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Abandon equality


Abandon equality

Equality-based advocacy circumscribes too tightly what constitutes injustice
The decade in which “same-sex partners” turned into gay “husbands” and lesbian “wives” is winding down. In a few weeks, the naughties will be over and we’ll be into 2010. Holy shit.

It’s a decade that was ushered in by Jean Chretien’s Modernization of Benefits and Obligations Act, which granted gay couples civil partnerships. It was a decade dedicated to marriage, partner benefits and adoption rights.

I mean, that’s the dominant story: over the last 10 years, equality-based crusaders won all kinds of things for gay couples. Go us.

The other side of the story is a bit different: In the 2000s, we had major bathhouse raids in Toronto, Hamilton and Calgary, and we demanded that charges be dropped (to mixed effect). We challenged censorship at Canada’s borders, and won an ultimately hollow victory. There was a big win in the courts for sex clubs and swingers, but hookers and rent boys are still duking it out for the freedom to work safely.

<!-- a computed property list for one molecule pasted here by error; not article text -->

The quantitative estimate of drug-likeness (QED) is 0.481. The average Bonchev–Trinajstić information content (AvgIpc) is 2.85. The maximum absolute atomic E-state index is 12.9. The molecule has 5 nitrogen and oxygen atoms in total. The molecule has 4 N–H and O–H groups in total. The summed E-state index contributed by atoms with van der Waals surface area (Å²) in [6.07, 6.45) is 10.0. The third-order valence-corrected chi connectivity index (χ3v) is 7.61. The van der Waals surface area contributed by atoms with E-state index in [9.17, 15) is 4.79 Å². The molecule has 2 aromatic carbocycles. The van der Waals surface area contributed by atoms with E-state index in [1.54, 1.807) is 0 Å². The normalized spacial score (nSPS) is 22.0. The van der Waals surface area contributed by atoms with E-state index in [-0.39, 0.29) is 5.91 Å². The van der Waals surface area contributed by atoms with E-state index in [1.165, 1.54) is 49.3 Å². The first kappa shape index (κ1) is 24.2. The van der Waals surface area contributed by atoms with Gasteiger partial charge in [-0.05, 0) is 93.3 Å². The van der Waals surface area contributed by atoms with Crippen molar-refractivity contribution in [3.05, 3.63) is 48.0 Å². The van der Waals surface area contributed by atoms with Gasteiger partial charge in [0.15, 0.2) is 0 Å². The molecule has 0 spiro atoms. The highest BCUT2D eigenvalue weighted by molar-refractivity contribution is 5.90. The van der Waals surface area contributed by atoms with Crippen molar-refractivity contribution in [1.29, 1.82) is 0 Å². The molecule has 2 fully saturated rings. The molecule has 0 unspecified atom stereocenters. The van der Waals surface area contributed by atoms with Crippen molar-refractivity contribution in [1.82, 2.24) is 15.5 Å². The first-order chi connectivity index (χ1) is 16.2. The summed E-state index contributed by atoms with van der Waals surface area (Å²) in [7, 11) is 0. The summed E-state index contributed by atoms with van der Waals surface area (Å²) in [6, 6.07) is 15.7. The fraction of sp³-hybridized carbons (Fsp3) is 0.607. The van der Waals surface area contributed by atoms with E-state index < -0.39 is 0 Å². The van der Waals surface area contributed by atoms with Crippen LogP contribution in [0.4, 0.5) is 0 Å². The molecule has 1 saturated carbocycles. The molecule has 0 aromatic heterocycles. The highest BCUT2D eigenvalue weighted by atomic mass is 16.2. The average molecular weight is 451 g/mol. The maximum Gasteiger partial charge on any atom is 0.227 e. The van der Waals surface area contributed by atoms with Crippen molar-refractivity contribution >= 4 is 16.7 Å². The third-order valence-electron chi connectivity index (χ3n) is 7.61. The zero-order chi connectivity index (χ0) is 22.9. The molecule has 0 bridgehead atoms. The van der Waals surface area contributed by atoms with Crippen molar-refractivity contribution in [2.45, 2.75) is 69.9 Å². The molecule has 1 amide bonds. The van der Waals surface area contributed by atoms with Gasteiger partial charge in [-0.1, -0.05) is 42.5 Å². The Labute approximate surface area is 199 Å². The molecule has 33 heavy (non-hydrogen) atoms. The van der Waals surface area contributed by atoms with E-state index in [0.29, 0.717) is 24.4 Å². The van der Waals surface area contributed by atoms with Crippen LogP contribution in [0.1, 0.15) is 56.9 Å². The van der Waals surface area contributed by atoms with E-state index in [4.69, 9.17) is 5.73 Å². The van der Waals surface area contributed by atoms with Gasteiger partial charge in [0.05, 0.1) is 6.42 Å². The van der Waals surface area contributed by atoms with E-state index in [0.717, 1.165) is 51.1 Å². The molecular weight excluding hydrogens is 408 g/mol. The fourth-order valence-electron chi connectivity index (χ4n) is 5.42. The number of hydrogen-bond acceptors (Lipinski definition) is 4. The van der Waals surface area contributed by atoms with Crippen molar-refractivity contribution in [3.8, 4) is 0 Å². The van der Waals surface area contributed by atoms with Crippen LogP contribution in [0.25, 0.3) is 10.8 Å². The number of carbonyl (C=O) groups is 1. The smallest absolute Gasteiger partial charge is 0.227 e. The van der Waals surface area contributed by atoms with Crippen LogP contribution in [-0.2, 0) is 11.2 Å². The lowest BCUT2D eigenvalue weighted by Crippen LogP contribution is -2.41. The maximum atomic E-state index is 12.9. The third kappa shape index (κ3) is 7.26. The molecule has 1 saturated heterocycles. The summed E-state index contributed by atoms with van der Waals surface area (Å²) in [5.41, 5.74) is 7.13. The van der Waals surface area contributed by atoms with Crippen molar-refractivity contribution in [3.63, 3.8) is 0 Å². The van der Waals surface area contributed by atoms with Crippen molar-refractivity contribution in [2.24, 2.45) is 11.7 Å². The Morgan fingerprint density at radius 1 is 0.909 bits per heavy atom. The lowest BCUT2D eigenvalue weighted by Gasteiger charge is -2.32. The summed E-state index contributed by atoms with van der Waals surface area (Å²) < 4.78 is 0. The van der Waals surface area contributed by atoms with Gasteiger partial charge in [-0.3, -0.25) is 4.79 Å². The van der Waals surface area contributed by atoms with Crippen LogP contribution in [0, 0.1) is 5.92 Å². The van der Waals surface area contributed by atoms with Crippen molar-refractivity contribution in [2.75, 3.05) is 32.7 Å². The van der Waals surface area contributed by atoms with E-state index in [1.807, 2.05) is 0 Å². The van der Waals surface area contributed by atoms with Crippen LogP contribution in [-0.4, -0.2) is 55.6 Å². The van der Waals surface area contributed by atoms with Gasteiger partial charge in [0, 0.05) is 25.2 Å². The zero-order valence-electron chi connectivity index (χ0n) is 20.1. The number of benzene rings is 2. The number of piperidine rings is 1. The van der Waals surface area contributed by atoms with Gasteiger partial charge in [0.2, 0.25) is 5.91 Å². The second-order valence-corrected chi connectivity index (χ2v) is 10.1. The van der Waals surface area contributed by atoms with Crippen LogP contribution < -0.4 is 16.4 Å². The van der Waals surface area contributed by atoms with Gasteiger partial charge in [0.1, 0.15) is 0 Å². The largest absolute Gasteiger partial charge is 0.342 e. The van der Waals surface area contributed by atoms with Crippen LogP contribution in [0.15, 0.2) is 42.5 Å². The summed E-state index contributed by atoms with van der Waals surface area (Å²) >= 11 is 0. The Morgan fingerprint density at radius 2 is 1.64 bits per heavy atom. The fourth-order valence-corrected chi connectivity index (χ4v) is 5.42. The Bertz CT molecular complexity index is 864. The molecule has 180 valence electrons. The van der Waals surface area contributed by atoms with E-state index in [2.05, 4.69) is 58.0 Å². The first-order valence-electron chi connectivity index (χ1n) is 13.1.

So, on one hand, we have a rosy set of equality-based victories, mostly benefiting long-term gay and lesbian couples. On the other hand, we have a host of sexuality- and freedom-based battles, many of which are ongoing.

You’re going to hear a lot more about this from me over the next little while. I’ve just arrived in Toronto to take the helm as Xtra’s new managing editor. (I’ve been redeployed from Capital Xtra in Ottawa.) Like the folks who’ve sat in this chair before me, I believe we should be focusing on the second basket of issues — in particular, the struggle for sexual freedom. The equality stuff has largely run its course for gay people.